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Met domes

Discussion in 'General Issues and Discussion Forum' started by Greg Gregson, Feb 4, 2008.

  1. Greg Gregson

    Greg Gregson Member

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    It has been suggested that met domes come in left and right models and that strategic placement on an orthotic device is required in order to adequately support of the transverse arch of the foot. Is this the case or are met domes manufactured as a standard uni lateral shape that can be used on either left or right sided orthotic work?
  2. DaVinci

    DaVinci Well-Known Member

    There is no anterior metatarsal arch that needs supporting. All metatarsal head share in the forefoot weight distribution.
  3. Admin2

    Admin2 Administrator Staff Member

  4. Craig Payne

    Craig Payne Moderator

    They almost always come in one shape. Only occasionally have I seen a supplier with a left and right shape.
  5. Greg Gregson

    Greg Gregson Member

    So what are met domes for DaVinci?
    Last edited: Feb 4, 2008
  6. Greg Gregson

    Greg Gregson Member

    I have never used them in orthotic work as a designated left or right sided addition.
  7. NewsBot

    NewsBot The Admin that posts the news.

    Form and structure of the metatarsal head arch in adults. Ultrasonographic and podometric studies[Article in German]
    Hermann B.
    Orthopädische Universitätsklinik und Poliklinik Hamburg-Eppendorf.
    Z Orthop Ihre Grenzgeb. 1995 Jul-Aug;133(4):335-40.
    Patterns of weight distribution under the metatarsal heads
    E. J. Luger, M. Nissan, A. Karpf, E. L. Steinberg, and S. Dekel
    J Bone Joint Surg Br 1999 81-B: 199-202.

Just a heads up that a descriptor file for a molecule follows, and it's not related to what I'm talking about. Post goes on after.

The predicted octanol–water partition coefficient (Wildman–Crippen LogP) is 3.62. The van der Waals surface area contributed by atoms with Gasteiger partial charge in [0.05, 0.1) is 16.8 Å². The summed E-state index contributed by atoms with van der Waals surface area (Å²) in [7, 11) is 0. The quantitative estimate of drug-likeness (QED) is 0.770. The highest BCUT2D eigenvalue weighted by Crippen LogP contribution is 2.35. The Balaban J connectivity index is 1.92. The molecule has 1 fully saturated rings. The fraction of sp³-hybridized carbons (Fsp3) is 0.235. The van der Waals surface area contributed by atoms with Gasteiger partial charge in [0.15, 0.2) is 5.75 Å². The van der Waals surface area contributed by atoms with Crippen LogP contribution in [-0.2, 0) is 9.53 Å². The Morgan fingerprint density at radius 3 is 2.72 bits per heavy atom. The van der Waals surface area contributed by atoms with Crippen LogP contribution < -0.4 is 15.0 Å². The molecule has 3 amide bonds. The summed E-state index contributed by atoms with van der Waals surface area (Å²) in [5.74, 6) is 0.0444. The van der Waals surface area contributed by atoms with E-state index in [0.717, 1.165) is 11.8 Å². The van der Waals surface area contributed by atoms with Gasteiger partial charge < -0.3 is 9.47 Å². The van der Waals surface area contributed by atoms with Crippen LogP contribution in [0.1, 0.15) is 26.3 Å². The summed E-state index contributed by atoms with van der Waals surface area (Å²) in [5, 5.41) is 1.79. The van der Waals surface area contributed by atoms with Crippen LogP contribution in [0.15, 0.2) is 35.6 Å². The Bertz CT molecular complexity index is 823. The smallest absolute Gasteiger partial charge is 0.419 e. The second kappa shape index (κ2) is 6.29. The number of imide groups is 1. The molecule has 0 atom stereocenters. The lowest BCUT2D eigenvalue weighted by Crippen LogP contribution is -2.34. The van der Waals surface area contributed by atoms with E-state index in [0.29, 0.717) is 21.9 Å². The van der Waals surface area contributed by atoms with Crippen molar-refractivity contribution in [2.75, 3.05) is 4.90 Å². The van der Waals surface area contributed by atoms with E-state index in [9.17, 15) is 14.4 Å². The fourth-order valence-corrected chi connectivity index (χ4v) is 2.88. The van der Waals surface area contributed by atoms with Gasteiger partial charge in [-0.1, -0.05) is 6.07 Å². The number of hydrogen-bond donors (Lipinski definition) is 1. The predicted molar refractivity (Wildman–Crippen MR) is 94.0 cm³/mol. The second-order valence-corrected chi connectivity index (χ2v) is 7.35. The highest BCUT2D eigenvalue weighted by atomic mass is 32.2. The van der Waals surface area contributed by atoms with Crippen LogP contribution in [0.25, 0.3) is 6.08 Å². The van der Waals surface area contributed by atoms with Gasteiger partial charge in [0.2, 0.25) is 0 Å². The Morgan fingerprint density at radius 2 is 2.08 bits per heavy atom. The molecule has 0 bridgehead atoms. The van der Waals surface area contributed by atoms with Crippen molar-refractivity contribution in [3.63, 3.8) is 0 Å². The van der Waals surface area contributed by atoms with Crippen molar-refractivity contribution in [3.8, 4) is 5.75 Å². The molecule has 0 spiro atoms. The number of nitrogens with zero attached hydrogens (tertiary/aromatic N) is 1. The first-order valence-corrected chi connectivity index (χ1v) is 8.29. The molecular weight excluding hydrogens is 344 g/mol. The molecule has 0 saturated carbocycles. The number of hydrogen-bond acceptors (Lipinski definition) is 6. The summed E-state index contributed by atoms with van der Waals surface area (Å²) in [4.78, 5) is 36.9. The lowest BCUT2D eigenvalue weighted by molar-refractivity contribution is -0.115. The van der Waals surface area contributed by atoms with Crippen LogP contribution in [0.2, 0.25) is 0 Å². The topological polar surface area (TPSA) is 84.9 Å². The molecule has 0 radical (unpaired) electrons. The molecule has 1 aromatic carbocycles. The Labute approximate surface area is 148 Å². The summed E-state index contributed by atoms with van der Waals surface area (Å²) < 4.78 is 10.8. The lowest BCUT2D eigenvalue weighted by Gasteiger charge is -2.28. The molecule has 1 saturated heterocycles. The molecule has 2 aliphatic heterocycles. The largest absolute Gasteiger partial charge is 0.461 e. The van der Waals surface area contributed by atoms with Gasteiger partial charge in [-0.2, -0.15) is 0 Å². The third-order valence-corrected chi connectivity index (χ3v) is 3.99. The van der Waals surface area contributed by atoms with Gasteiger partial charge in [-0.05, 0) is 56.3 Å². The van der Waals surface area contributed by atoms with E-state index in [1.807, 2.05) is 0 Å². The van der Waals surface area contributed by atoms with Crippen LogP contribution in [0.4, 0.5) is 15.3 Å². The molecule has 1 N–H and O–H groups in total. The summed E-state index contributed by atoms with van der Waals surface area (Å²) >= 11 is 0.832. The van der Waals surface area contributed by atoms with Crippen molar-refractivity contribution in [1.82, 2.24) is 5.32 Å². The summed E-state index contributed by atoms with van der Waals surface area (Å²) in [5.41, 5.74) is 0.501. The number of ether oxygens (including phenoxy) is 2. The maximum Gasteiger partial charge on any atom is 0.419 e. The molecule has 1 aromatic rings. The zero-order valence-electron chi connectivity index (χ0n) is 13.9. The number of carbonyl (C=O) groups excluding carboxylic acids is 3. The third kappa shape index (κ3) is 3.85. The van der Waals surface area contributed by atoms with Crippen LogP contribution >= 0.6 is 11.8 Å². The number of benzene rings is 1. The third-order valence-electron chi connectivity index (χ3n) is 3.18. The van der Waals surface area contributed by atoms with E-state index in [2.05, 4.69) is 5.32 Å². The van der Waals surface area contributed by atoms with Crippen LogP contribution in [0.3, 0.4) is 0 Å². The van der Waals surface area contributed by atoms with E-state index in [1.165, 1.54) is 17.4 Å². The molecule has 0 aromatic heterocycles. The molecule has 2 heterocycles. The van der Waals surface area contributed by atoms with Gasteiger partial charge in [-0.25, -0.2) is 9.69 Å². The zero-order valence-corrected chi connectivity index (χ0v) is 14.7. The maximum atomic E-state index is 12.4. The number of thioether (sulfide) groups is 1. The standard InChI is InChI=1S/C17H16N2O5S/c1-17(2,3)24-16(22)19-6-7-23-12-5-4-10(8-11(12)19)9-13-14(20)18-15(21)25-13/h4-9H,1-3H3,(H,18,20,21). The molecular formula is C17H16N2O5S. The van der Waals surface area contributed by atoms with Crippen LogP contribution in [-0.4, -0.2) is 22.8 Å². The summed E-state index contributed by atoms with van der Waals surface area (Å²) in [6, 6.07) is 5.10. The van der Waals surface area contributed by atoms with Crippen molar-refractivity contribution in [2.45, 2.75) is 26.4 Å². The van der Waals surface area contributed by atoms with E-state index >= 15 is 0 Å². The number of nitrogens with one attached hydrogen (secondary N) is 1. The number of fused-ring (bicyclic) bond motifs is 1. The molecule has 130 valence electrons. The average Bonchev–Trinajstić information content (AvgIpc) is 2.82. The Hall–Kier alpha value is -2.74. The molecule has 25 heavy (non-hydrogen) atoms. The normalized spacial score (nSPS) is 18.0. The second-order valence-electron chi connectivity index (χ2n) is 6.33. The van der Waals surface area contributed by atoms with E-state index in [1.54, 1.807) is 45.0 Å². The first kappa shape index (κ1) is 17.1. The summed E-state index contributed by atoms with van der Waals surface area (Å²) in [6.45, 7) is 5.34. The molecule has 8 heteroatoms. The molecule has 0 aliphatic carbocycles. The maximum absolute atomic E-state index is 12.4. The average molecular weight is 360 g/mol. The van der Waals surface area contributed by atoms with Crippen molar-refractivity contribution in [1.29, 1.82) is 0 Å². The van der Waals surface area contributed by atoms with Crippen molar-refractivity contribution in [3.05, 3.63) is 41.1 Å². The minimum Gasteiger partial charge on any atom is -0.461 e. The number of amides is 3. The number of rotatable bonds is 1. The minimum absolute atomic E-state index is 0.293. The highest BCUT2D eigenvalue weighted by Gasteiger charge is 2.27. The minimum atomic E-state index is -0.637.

Evaluation of the transverse metatarsal arch of the foot with gait analysis
    Ulunay Kanatli, Haluk Yetkin, Selcuk Bolukbasi
    Gazi University Medical Faculty, Orthopaedics and Traumatology Department
    Journal Archives of Orthopaedic and Trauma Surgery Volume 123, Number 4 / May, 2003
    Observations concerning the transverse metatarsal arch
    D. Daentzer, N. Wülker and U. Zimmermann
    Orthopaedic Department, Hannover Medical School, Hannover, Germany
    Foot and Ankle Surgery Volume 3, Issue 1, 1997, Pages 15-20
    Last edited: Feb 4, 2008
  8. Boots n all

    Boots n all Well-Known Member

    Met domes do come in left and right from some suppliers, l dont know that they need too(?) but they can and do, l guess it is up to the supplier?

    We use them for some of our clients, for example, a client with server Arthritis, to take the pressure off the often painful 2nd MP.
  9. DaVinci

    DaVinci Well-Known Member

    1. Increase digital purchase force
    2. Off load metatarsal heads
    3. Treat plantar plate and intermetatarsal head problems
    4. Facilitate the windlass mechanism

    Newsbot has done an awesome job (as usual) showing the evidence that there is no anterior metatarsal arch that needs supporting.
  10. W J Liggins

    W J Liggins Well-Known Member

    Absolutely! In the podiatric world I thought that this one had been put to bed around the turn of the previous (19th) century. There is a demonstrable anatomical metatarsal arch posteriory at and just distal to the MCJs but this simply does not exist in the weight bearing foot distally at the met. heads.

    In certain orthopaedic texts the old mythology of the 1st & 5th mets. being thicker than the 2-3-4 mets is taken as 'proof' of increased weightbearing, hence an anterior metatarsal arch. Bad science and bad (or non) observation. Of course, in some pathological states eg. talipes, an anterior metatarsal arch has been observed.

    Cynically, one wonders if the 'collapsed arch' is not an simply explained scenario resulting in the easy sale of met domes/insoles/OTC orthoses by pharmacies etc.

    Bill Liggins
  11. pgcarter

    pgcarter Well-Known Member

    I buy left and right met domes from Leffler and sons in Melbourne. Use them quite a bit for rearranging GRF'S under forefoot, helping straighten slightly clawed toes, opening intermetatarsal spaces a bit, use them on non cast inserts, molded eva or cast plate devices....just one of the possible ingredients of the whole fruit salad.
    regards Phill
  12. Greg Gregson

    Greg Gregson Member

    I am a hack. I need to get with the program and get me some left and right sided met domes. Not to support any anterior or forefoot or transmetatarsal arch but to act in the treatment regimens outlined by daVinci.